I am about to disclose something that might out me as a closet nerd. A risky proposition to be sure, but I am willing to take this bullet for the common good. Having been adequately warned, allow me to share my dirty little secret with you. I secretly enjoy exploring the etymology of words, specifically the etymology of obscure and peculiar words. This little quirk of mine manifests itself in the strangest of ways, not the least of which is my tendency to ask, “Do you happen to know the second longest word in the English language?”
I know it’s an odd question. Convention would be to ask about the longest word. However, who really cares about a fabricated 45 letter monstrosity1 describing an occupational lung disease? No one, that’s who. But when it comes to the second longest word, well that is an entirely different story. Not only does the 29 letter 18th century word have an amusing origin, but it holds relevance for our daily life.
Floccinaucinihilipilification (click HERE for pronunciation) was coined by the pupils at Eton College. As they poured over their Eton Latin Grammar text they came across a list of words which in order were: flocci, nauci, nihili, and pili. All of these Latin words had similar meanings in that they described something of little or no value. As academics with too much time on their hands tend to do they thought it would be fun to slap all four words together and stick –fication on the end to produce a new noun. Presto change-o four small words used to describe tiny insignificant things were recycled to form one mega word. By definition Floccinaucinihilipilification describes the act or habit of regarding something as unimportant, having no value, being totally and utterly worthless.
Now some might argue that floccinaucinihilipilification describes its own usefulness as a word – utterly worthless. However, I disagree with that assessment. Although you will not find it in the Bible, I believe floccinaucinihilipilification is very much a Biblical term. How, you might ask, could I say that? Well, the Pauline equivalent can be found in Phil 3:8.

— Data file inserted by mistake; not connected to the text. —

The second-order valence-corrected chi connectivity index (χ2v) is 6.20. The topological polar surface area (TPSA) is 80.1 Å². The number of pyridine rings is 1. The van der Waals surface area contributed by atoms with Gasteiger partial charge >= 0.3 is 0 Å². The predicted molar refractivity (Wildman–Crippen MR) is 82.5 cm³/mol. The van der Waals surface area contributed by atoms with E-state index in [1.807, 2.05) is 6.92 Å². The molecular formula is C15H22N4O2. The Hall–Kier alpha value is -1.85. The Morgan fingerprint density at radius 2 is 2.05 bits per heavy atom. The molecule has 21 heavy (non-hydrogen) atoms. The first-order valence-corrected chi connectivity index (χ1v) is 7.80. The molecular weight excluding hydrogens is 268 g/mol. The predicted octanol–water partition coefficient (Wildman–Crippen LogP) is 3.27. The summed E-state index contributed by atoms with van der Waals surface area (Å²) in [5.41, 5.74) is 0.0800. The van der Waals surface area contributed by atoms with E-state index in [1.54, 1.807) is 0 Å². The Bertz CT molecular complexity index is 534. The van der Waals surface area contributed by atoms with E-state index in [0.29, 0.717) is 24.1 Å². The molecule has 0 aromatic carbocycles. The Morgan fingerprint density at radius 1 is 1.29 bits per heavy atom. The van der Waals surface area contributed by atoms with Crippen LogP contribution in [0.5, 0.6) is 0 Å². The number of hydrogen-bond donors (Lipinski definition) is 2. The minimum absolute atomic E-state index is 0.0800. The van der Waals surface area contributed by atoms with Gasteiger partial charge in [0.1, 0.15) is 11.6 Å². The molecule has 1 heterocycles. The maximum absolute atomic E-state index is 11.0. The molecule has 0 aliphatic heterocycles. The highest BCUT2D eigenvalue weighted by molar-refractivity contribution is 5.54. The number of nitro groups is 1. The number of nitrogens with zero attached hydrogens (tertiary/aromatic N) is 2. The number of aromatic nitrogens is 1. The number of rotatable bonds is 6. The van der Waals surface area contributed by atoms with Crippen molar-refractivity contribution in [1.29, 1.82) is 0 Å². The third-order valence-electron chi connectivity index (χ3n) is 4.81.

Phil 3:8 Indeed, I count everything as loss because of the surpassing worth of knowing Christ Jesus my Lord. For his sake I have suffered the loss of all things and count them as rubbish, in order that I may gain Christ.
Here we have Paul comparing all of the advantages of his heritage, citizenship and education to rubbish—literally dung—when viewed in the light of the magnificence of knowing Christ. Paul does not claim the rewards of this world to be of second importance to the knowledge of Christ. On the contrary, he is practiced at regarding all things—the world’s goods, substance, riches, fame, pleasures and pomp—as valueless in light of the surpassing worth of knowing Christ.
Lest we think Paul is alone in his floccinaucinihilipilification of worldly benefits, let us look to Solomon. Here was a man who knew the best the world had to offer, and his ultimate verdict was, “Vanity of vanities; all is vanity.” With all of the world’s imagined worth, imagined pleasure and imagined gain, Solomon could, to quote the Rolling Stones, “get no satisfaction.” In all of his testing and indulging Solomon discovered something vitally important; the world without Christ is a very unsatisfying place. Fellow Christian, it would pay for us to remember this lesson well.
Although I have been “nerding out” in this post, I do hope you look beyond that to see the ultimate point of my ramblings. The Christian life is one marked by judging many things as worthless, not inherently, but comparatively when weighed against all we have in Christ. Whether it’s the pleasures or the pains (Rom 8:18) of life, both are eclipsed by the glory to be found in the knowledge of our Lord Jesus Christ. This truth should be both treasured and paraded through our hearts as often as possible, lest we forget, and allow the cares of this world to choke out the truths we once held dear (Matt 13:22). Imagine the freedom to be experienced when you place all things in their proper perspective in Christ. Armed with your newfound knowledge, you too should go out and ask someone if they know the second longest word in the English language. It is a powerful concept, and it just might lead to a wonderful witnessing opportunity.
- The longest word in the English dictionary is Pneumonoultramicroscopicsilicovolcanoconiosis. The president of the National Puzzlers’ League created it for the purpose of representing a very large word. It is another name for a lung disease normally called silicosis. ↵